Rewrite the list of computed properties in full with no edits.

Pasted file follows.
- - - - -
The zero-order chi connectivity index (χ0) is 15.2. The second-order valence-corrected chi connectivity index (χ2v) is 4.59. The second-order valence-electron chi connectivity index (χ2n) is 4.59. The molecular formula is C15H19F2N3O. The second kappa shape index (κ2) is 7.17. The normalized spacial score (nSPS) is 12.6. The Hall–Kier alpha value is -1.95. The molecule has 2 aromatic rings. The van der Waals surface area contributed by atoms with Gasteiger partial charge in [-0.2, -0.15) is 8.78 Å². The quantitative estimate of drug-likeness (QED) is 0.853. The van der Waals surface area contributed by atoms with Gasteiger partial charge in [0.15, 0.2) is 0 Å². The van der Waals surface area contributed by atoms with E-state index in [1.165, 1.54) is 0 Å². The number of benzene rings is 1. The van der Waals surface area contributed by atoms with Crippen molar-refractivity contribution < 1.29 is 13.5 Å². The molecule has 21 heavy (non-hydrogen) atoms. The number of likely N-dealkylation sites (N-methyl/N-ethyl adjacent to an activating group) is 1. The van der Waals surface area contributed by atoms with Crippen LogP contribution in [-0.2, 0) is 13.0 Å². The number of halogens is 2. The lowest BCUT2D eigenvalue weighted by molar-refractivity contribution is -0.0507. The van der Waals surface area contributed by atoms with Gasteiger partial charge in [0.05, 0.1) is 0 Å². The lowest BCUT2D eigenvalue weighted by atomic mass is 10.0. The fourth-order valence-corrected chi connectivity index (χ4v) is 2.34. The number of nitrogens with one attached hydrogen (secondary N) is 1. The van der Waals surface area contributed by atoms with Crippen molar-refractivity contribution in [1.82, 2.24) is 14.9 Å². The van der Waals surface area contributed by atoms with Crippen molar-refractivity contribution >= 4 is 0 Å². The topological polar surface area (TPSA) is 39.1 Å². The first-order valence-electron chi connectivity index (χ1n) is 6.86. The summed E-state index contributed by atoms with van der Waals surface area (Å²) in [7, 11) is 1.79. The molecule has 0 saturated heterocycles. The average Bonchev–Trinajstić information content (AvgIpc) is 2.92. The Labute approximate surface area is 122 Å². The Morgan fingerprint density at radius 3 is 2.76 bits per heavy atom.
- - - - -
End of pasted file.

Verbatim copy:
The zero-order chi connectivity index (χ0) is 15.2. The second-order valence-corrected chi connectivity index (χ2v) is 4.59. The second-order valence-electron chi connectivity index (χ2n) is 4.59. The molecular formula is C15H19F2N3O. The second kappa shape index (κ2) is 7.17. The normalized spacial score (nSPS) is 12.6. The Hall–Kier alpha value is -1.95. The molecule has 2 aromatic rings. The van der Waals surface area contributed by atoms with Gasteiger partial charge in [-0.2, -0.15) is 8.78 Å². The quantitative estimate of drug-likeness (QED) is 0.853. The van der Waals surface area contributed by atoms with Gasteiger partial charge in [0.15, 0.2) is 0 Å². The van der Waals surface area contributed by atoms with E-state index in [1.165, 1.54) is 0 Å². The number of benzene rings is 1. The van der Waals surface area contributed by atoms with Crippen molar-refractivity contribution < 1.29 is 13.5 Å². The molecule has 21 heavy (non-hydrogen) atoms. The number of likely N-dealkylation sites (N-methyl/N-ethyl adjacent to an activating group) is 1. The van der Waals surface area contributed by atoms with Crippen LogP contribution in [-0.2, 0) is 13.0 Å². The number of halogens is 2. The lowest BCUT2D eigenvalue weighted by molar-refractivity contribution is -0.0507. The van der Waals surface area contributed by atoms with Gasteiger partial charge in [0.05, 0.1) is 0 Å². The lowest BCUT2D eigenvalue weighted by atomic mass is 10.0. The fourth-order valence-corrected chi connectivity index (χ4v) is 2.34. The number of nitrogens with one attached hydrogen (secondary N) is 1. The van der Waals surface area contributed by atoms with Crippen molar-refractivity contribution in [1.82, 2.24) is 14.9 Å². The van der Waals surface area contributed by atoms with Crippen molar-refractivity contribution >= 4 is 0 Å². The topological polar surface area (TPSA) is 39.1 Å². The first-order valence-electron chi connectivity index (χ1n) is 6.86. The summed E-state index contributed by atoms with van der Waals surface area (Å²) in [7, 11) is 1.79. The molecule has 0 saturated heterocycles. The average Bonchev–Trinajstić information content (AvgIpc) is 2.92. The Labute approximate surface area is 122 Å². The Morgan fingerprint density at radius 3 is 2.76 bits per heavy atom.